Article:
At two interactive touch-screens at the back of the room you can then try your luck yourself: answer the questions of the "immigration inspector" and see whether you would have been allowed entry to the USA or not. I passed, my wife failed. But then again I already knew from having been to Hamburg's BallinStadt emigration museum which of the questions were trick questions and where you had to be careful. I thus didn't fall for the traps. Whereas my wife insisted in rebelliously, and untruthfully (!), answering the question "are you an anarchist" by pressing "yes" – in contrast to that I tried lying more strategically, e.g. by withholding the fact that I have relatives in the USA, and so I managed to "con" my way through … (why the thing about relatives? – see under BallinStadt emigration museum).
Following the Ellis Island part is a series of sections that have been remodelled and expanded in recent years when a completely new wing was added to the site. The first of these concentrates on the new life of emigrants in the various countries covered, mainly the USA, Argentina and now also Australia. Maps spell out place names in these emigration countries that either directly copy German names of cities and towns or include certain German allusions (like Alemania or Colonia Bismarck). The map for the USA is interactive and you can press buttons to punch up where in the US there are, say, Berlins or Hamburgs. Another interesting map shows how the various ancestor nationalities of immigrants to the US are distributed. According to that map, the US should be predominantly German! Only Maine, Vermont, Delaware and Utah bore the colour for English! The second and third largest groups were African and (in the south-west) Mexican.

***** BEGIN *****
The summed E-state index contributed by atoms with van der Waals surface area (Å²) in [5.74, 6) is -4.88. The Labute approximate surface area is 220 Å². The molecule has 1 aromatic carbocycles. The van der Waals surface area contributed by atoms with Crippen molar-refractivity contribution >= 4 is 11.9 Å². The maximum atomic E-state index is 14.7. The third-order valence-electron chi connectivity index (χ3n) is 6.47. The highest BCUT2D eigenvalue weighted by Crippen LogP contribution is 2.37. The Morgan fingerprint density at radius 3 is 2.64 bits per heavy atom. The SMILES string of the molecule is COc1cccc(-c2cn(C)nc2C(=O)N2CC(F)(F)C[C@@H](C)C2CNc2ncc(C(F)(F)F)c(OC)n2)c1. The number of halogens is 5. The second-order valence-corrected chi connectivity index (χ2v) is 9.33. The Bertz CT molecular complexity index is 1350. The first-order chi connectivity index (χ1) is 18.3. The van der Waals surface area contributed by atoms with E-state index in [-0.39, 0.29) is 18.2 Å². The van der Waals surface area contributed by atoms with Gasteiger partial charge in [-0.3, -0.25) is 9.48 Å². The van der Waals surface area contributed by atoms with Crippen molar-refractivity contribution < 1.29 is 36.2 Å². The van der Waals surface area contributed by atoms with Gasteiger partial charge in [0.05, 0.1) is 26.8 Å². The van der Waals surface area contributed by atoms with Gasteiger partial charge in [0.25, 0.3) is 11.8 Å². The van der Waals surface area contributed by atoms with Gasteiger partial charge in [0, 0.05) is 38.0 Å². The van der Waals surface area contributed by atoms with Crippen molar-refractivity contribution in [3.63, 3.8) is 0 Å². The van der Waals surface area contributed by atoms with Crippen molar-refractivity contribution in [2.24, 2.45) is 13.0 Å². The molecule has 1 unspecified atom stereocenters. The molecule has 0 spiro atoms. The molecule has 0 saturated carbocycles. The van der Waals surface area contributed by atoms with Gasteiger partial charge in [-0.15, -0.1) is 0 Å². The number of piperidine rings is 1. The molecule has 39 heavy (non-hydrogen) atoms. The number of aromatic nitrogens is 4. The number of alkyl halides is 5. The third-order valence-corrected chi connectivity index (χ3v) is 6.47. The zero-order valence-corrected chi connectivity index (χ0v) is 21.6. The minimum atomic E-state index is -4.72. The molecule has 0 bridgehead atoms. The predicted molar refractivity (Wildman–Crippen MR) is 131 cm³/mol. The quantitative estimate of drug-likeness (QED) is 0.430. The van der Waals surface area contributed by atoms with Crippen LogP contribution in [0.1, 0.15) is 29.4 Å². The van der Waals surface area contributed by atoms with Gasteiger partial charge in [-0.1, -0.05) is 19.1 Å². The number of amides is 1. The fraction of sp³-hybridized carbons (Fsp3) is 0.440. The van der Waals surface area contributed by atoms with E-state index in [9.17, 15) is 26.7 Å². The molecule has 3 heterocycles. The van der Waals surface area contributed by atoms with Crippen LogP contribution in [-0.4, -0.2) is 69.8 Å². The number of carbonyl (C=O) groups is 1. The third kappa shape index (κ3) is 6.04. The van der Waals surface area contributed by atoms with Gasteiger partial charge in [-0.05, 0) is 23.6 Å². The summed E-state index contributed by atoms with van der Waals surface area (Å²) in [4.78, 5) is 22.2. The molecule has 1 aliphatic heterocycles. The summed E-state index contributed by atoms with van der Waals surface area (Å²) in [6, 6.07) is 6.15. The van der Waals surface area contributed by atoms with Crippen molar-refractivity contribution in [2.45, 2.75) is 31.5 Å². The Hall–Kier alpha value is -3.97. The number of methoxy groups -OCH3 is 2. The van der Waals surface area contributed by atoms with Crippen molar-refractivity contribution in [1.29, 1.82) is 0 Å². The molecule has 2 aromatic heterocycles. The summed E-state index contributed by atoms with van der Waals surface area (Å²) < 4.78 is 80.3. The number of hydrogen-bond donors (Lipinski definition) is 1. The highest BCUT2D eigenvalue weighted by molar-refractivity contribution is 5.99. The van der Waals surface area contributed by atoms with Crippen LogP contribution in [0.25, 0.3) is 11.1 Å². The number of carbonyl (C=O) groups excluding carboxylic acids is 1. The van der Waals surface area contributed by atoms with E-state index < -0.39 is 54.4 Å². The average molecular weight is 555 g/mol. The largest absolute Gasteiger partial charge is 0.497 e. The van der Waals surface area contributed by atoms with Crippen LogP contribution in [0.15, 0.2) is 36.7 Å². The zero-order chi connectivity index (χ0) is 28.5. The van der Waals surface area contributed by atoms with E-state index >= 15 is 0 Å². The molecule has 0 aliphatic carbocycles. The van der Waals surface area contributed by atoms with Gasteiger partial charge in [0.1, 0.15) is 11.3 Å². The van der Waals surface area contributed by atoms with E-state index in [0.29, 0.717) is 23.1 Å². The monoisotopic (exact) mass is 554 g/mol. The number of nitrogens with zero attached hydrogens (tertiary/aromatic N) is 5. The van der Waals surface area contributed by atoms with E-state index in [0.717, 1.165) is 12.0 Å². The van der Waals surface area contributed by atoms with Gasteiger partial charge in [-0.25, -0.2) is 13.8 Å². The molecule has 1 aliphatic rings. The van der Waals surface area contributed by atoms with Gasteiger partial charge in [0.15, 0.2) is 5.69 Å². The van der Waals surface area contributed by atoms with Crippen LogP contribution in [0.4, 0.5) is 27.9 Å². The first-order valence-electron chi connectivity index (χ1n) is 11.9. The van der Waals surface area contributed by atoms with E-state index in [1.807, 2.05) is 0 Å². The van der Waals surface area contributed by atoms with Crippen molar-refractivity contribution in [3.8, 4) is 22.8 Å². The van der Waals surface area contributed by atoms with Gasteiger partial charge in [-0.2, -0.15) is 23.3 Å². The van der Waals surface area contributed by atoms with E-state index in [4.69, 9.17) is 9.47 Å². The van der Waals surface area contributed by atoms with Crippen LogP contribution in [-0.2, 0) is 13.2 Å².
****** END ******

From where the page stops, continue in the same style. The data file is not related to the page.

Then follows one of the new star pieces of the Emigration Center: the cavernous room that tries to be a representation of Grand Central Station in New York. It doesn't quite achieve the overwhelming impression the real thing gives you, but it's not bad. The topic here is, quite predictably, the continuation of the story of the new arrivals after Ellis Island, i.e. once they had entered the US and had to fend for themselves in their new life in a strange land. In the centre of the hall a group of dummies – a black station porter and a German mother and child – give an impression. The woman holds in her hand a kind of crib, a scrap of paper on which is written “train to Chicago” - only in funnily German spelling: “Trein tu Schiekago”.